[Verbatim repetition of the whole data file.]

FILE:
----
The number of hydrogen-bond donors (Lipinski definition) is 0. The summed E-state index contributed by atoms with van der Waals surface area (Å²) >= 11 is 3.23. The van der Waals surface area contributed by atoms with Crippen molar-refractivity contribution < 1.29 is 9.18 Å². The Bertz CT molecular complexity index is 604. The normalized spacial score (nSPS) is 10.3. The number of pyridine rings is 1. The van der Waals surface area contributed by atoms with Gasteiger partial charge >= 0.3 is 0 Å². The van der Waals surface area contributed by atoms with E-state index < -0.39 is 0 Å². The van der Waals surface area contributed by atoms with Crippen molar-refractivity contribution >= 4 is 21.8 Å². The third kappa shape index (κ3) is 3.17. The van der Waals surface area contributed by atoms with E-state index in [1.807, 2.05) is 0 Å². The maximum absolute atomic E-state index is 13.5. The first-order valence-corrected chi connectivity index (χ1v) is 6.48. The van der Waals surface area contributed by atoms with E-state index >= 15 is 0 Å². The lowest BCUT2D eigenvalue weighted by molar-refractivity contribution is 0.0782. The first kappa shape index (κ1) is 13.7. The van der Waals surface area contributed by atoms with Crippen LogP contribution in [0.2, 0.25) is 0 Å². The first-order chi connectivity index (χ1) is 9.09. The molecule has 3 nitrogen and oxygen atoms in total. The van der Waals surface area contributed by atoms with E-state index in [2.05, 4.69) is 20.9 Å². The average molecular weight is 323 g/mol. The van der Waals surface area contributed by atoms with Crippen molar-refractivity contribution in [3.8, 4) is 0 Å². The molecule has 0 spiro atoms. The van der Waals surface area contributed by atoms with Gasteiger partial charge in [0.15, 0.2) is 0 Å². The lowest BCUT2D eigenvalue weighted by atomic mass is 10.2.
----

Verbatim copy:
The number of hydrogen-bond donors (Lipinski definition) is 0. The summed E-state index contributed by atoms with van der Waals surface area (Å²) >= 11 is 3.23. The van der Waals surface area contributed by atoms with Crippen molar-refractivity contribution < 1.29 is 9.18 Å². The Bertz CT molecular complexity index is 604. The normalized spacial score (nSPS) is 10.3. The number of pyridine rings is 1. The van der Waals surface area contributed by atoms with Gasteiger partial charge >= 0.3 is 0 Å². The van der Waals surface area contributed by atoms with E-state index < -0.39 is 0 Å². The van der Waals surface area contributed by atoms with Crippen molar-refractivity contribution >= 4 is 21.8 Å². The third kappa shape index (κ3) is 3.17. The van der Waals surface area contributed by atoms with E-state index in [1.807, 2.05) is 0 Å². The maximum absolute atomic E-state index is 13.5. The first-order valence-corrected chi connectivity index (χ1v) is 6.48. The van der Waals surface area contributed by atoms with E-state index >= 15 is 0 Å². The lowest BCUT2D eigenvalue weighted by molar-refractivity contribution is 0.0782. The first kappa shape index (κ1) is 13.7. The van der Waals surface area contributed by atoms with Crippen LogP contribution in [0.2, 0.25) is 0 Å². The first-order chi connectivity index (χ1) is 9.09. The molecule has 3 nitrogen and oxygen atoms in total. The van der Waals surface area contributed by atoms with E-state index in [2.05, 4.69) is 20.9 Å². The average molecular weight is 323 g/mol. The van der Waals surface area contributed by atoms with Crippen molar-refractivity contribution in [3.8, 4) is 0 Å². The molecule has 0 spiro atoms. The van der Waals surface area contributed by atoms with Gasteiger partial charge in [0.15, 0.2) is 0 Å². The lowest BCUT2D eigenvalue weighted by atomic mass is 10.2.